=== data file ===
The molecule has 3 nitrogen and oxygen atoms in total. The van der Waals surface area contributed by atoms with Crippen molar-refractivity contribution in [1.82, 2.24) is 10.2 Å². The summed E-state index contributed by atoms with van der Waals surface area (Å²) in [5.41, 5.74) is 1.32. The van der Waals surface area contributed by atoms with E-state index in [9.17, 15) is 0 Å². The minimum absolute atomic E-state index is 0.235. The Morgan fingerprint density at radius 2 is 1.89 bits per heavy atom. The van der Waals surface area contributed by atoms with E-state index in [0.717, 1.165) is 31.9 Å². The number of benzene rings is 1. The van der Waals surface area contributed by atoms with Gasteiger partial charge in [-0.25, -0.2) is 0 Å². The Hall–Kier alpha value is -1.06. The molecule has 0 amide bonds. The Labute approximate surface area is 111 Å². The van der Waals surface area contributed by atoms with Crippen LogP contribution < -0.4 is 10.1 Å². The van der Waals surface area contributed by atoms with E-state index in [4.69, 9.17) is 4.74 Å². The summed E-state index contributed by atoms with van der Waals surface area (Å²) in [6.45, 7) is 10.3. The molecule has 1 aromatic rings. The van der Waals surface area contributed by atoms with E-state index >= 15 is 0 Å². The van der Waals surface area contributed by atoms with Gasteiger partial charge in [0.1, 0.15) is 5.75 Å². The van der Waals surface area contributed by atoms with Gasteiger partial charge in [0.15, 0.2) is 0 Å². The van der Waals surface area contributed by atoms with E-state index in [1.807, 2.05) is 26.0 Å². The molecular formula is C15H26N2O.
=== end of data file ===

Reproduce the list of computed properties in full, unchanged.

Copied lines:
The molecule has 3 nitrogen and oxygen atoms in total. The van der Waals surface area contributed by atoms with Crippen molar-refractivity contribution in [1.82, 2.24) is 10.2 Å². The summed E-state index contributed by atoms with van der Waals surface area (Å²) in [5.41, 5.74) is 1.32. The van der Waals surface area contributed by atoms with E-state index in [9.17, 15) is 0 Å². The minimum absolute atomic E-state index is 0.235. The Morgan fingerprint density at radius 2 is 1.89 bits per heavy atom. The van der Waals surface area contributed by atoms with E-state index in [0.717, 1.165) is 31.9 Å². The number of benzene rings is 1. The van der Waals surface area contributed by atoms with Gasteiger partial charge in [-0.25, -0.2) is 0 Å². The Hall–Kier alpha value is -1.06. The molecule has 0 amide bonds. The Labute approximate surface area is 111 Å². The van der Waals surface area contributed by atoms with Crippen LogP contribution < -0.4 is 10.1 Å². The van der Waals surface area contributed by atoms with E-state index in [4.69, 9.17) is 4.74 Å². The summed E-state index contributed by atoms with van der Waals surface area (Å²) in [6.45, 7) is 10.3. The molecule has 1 aromatic rings. The van der Waals surface area contributed by atoms with E-state index >= 15 is 0 Å². The van der Waals surface area contributed by atoms with Gasteiger partial charge in [0.1, 0.15) is 5.75 Å². The van der Waals surface area contributed by atoms with Gasteiger partial charge in [0.15, 0.2) is 0 Å². The van der Waals surface area contributed by atoms with E-state index in [1.807, 2.05) is 26.0 Å². The molecular formula is C15H26N2O.